Monday, December 14, 2015

Espers in Space: Edmond Hamilton's Legion of Lazarus [Guest Post]

By GW Thomas

The 1950s was an odd time for Science Fiction. After decades of robots and space travel and time machines and external battles, the struggles went inward. Whether you called them psionics, or espers, or any other version of telepaths, SF became about men who fought with their minds. (The other big theme in the 1950s was flying saucers.)

The most powerful editor in SF was John W Campbell and he lead the charge on Psionics, publishing AE van Vogt's Slan in 1946, and even writing non-fiction articles on mental powers. Astounding became the focal point for psi-fiction as well as other unusual ideas like the Dean Drive. (Life even imitated art as L Ron Hubbard sold a mental SF idea to the masses as a new Science called Dianetics (Astounding, May 1950) and later as a religion that survives today as Scientology.) Readers had become obsessed with the idea of using their minds to do fantastic things.

The classic 1950s psi novel is usually identified as The Demolished Man (1952) by Alfred Bester. Bester wrote the serial for HL Gold at Galaxy, not Campbell. Many decades later Michael J Straczynski honored Bester's contribution by giving his leader of the Psi Police on Babylon 5 the name "Bester" (played by Walter Koenig of Star Trek fame).

But Astounding and Galaxy weren't the only magazines using espers. One of my favorite esper tales was written by Edmond Hamilton for Imagination in April 1956, entitled "The Legion of Lazarus." This 21,000 word novella was written for Ray Palmer (the editor that virtually invented the UFO craze) and its appearance in Imagination was not considered a prestigious event. Hamilton's reputation had lost much of its shine by 1956. He spent most of his time writing Batman and Superman comics for DC. Before that he had written the juvenile series Captain Future for Mort Weisinger (who would later go into comics at DC as well). When Hamilton did write SF in the 1950s he was doing some of his very best work (largely unappreciated) in novellas for Palmer. "The Legion of Lazarus" belongs to this part of his career.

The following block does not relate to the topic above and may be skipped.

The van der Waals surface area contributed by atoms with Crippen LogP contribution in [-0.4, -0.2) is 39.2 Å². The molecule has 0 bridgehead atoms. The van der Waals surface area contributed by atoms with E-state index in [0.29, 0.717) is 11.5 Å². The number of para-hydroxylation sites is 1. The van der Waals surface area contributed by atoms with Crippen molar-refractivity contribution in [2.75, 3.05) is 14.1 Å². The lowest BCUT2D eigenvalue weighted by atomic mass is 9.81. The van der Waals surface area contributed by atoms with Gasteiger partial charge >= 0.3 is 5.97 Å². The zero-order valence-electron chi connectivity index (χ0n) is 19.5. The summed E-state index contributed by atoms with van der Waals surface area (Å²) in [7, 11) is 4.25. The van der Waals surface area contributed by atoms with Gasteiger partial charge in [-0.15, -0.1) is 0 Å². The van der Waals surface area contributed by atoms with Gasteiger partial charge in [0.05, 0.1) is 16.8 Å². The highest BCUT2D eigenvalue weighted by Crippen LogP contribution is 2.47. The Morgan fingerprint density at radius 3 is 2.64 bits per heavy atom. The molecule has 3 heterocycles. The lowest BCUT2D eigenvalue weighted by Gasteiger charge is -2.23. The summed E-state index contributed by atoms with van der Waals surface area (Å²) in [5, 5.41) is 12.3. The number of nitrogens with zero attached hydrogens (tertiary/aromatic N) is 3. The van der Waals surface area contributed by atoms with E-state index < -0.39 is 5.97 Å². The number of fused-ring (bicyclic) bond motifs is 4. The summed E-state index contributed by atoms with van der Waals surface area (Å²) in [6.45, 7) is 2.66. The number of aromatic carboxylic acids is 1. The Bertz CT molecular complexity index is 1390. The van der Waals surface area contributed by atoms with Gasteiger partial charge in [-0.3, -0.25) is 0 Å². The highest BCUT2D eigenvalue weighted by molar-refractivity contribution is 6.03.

The short novel begins with the idea of a humane penalty for murderers. Rather than kill them, they are put in suspended animation for fifty years. The only problem is this process changes them into espers. Hyrst wakes from his wrongful conviction to find himself in the middle of a power struggle, with Lazarites (his word for espers) in the thick of things. The crime for which Hyrst was put to sleep involved a mining operation on Titan. There, one of his colleagues named MacDonald had stumbled upon a cosmic treasure, a lump of Titanite, a power source so precious it would make him fabulously rich. MacDonald is murdered, the Titanite disappears, and Hyrst is convicted of his death.

The plot follows Hyrst's joining the Lazarites, defying Mr Bellaver, the grandson of the rich man who engineered his arrest, and the creation of an intergalactic spaceship. The Lazarites want the Titanite to power their ship to freedom while Bellaver and his goons want only riches. Both sides want Hyrst to tell them where he hid the Titanite, but Hyrst is innocent. All Hyrst wants is the man who killed MacDonald and to clear his name. The final product is a fast-moving tale (with a chase through the asteroids right out of a Star Wars movie!) with ESP and a mystery and a puzzle to solve. Only Edmond Hamilton could write an esper tale that was also first class space opera. (The Demolished Man author, Alfred Bester attempted this type of adventure-oriented SF in The Stars My Destination, but he lacks Hamilton's verve. I found that novel tedious by comparison, it being based on Alexandre Dumas's The Count of Monte Cristo.)

And that's why "The Legion of Lazarus" is my favorite ESP tale, at least up to 1956. It's not dull. The regular Astounding tale reads like one of Campbell's non-fiction articles. The Galaxy stories, like The Demolished Man, are better, but still focused on sociology or humor first. Only a magazine like Imagination, which had no illusions about winning any Hugo Awards, could have published "The Legion of Lazarus." Ray Palmer wanted excitement as well as ideas.

ESP stories after the 1950s have their own later classics. Robert Silverberg's Dying Inside (1973) or George RR Martin's Dying of the Light (1977) both emphasize the cost of having a gift and the price the protagonist has to pay for the ability. Any idea of a fast-paced ESP tale would have to wait for the movies, in cheesy series like Scanners. Perhaps a better legacy is Star Trek: Nemesis (2002) and the character of Viceroy played by Ron Perlman, an Esper who uses his gift to do harm. Here is a film that Hamilton might have seen a glimmer of "The Legion of Lazarus" in.

GW Thomas has appeared in over 400 different books, magazines and ezines including The Writer, Writer's Digest, Black October Magazine and Contact. His website is gwthomas.org. He is editor of Dark Worlds magazine.
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